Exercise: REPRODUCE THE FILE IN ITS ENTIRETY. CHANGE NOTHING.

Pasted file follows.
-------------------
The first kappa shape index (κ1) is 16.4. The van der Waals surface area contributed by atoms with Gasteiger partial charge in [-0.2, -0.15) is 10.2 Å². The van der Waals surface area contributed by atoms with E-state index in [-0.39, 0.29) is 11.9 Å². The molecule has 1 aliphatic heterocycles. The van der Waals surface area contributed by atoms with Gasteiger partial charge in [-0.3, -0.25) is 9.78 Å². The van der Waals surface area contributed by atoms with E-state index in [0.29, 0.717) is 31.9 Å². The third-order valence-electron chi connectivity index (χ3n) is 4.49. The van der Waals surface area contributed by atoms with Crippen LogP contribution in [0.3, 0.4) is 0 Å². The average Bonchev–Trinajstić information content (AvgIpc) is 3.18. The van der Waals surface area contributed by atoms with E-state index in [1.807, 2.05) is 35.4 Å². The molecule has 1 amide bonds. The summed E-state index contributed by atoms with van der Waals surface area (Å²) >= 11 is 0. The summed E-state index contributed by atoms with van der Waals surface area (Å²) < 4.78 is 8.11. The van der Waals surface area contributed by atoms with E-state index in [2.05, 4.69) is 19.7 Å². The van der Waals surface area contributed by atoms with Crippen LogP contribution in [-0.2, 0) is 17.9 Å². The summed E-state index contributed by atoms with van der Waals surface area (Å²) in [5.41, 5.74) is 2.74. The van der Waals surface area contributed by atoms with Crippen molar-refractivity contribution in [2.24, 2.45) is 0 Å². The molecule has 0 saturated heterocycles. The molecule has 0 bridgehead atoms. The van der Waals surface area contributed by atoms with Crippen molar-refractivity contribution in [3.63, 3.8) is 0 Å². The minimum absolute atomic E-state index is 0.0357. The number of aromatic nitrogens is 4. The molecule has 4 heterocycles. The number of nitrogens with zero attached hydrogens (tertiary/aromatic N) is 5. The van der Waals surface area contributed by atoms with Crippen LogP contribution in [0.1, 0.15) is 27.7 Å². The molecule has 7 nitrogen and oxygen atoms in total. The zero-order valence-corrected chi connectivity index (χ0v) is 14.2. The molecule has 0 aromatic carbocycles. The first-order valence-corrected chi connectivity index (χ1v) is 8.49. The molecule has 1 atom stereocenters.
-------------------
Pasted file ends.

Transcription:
The first kappa shape index (κ1) is 16.4. The van der Waals surface area contributed by atoms with Gasteiger partial charge in [-0.2, -0.15) is 10.2 Å². The van der Waals surface area contributed by atoms with E-state index in [-0.39, 0.29) is 11.9 Å². The molecule has 1 aliphatic heterocycles. The van der Waals surface area contributed by atoms with Gasteiger partial charge in [-0.3, -0.25) is 9.78 Å². The van der Waals surface area contributed by atoms with E-state index in [0.29, 0.717) is 31.9 Å². The third-order valence-electron chi connectivity index (χ3n) is 4.49. The van der Waals surface area contributed by atoms with Crippen LogP contribution in [0.3, 0.4) is 0 Å². The average Bonchev–Trinajstić information content (AvgIpc) is 3.18. The van der Waals surface area contributed by atoms with E-state index in [1.807, 2.05) is 35.4 Å². The molecule has 1 amide bonds. The summed E-state index contributed by atoms with van der Waals surface area (Å²) >= 11 is 0. The summed E-state index contributed by atoms with van der Waals surface area (Å²) < 4.78 is 8.11. The van der Waals surface area contributed by atoms with E-state index in [2.05, 4.69) is 19.7 Å². The van der Waals surface area contributed by atoms with Crippen LogP contribution in [-0.2, 0) is 17.9 Å². The summed E-state index contributed by atoms with van der Waals surface area (Å²) in [5.41, 5.74) is 2.74. The van der Waals surface area contributed by atoms with Crippen molar-refractivity contribution in [2.24, 2.45) is 0 Å². The molecule has 0 saturated heterocycles. The molecule has 0 bridgehead atoms. The van der Waals surface area contributed by atoms with Crippen molar-refractivity contribution in [3.63, 3.8) is 0 Å². The minimum absolute atomic E-state index is 0.0357. The number of aromatic nitrogens is 4. The molecule has 4 heterocycles. The number of nitrogens with zero attached hydrogens (tertiary/aromatic N) is 5. The van der Waals surface area contributed by atoms with Crippen LogP contribution in [0.1, 0.15) is 27.7 Å². The molecule has 7 nitrogen and oxygen atoms in total. The zero-order valence-corrected chi connectivity index (χ0v) is 14.2. The molecule has 0 aromatic carbocycles. The first-order valence-corrected chi connectivity index (χ1v) is 8.49. The molecule has 1 atom stereocenters.